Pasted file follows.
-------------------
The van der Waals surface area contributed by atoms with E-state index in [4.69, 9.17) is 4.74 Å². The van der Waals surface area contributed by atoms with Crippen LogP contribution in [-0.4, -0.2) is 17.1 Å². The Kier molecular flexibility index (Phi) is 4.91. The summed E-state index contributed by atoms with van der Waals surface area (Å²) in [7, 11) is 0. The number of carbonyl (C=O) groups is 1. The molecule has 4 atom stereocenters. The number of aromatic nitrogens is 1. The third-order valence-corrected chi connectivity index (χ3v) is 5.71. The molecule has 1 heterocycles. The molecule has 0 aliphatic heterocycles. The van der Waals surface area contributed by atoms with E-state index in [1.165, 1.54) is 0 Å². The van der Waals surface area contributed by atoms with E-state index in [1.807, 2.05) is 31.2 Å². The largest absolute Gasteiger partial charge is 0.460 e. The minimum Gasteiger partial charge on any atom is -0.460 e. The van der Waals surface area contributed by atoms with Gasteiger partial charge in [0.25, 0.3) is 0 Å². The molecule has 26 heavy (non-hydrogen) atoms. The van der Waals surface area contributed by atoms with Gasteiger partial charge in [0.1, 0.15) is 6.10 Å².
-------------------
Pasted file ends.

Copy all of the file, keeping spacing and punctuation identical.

The van der Waals surface area contributed by atoms with E-state index in [4.69, 9.17) is 4.74 Å². The van der Waals surface area contributed by atoms with Crippen LogP contribution in [-0.4, -0.2) is 17.1 Å². The Kier molecular flexibility index (Phi) is 4.91. The summed E-state index contributed by atoms with van der Waals surface area (Å²) in [7, 11) is 0. The number of carbonyl (C=O) groups is 1. The molecule has 4 atom stereocenters. The number of aromatic nitrogens is 1. The third-order valence-corrected chi connectivity index (χ3v) is 5.71. The molecule has 1 heterocycles. The molecule has 0 aliphatic heterocycles. The van der Waals surface area contributed by atoms with E-state index in [1.165, 1.54) is 0 Å². The van der Waals surface area contributed by atoms with E-state index in [1.807, 2.05) is 31.2 Å². The largest absolute Gasteiger partial charge is 0.460 e. The minimum Gasteiger partial charge on any atom is -0.460 e. The van der Waals surface area contributed by atoms with Gasteiger partial charge in [0.25, 0.3) is 0 Å². The molecule has 26 heavy (non-hydrogen) atoms. The van der Waals surface area contributed by atoms with Gasteiger partial charge in [0.1, 0.15) is 6.10 Å².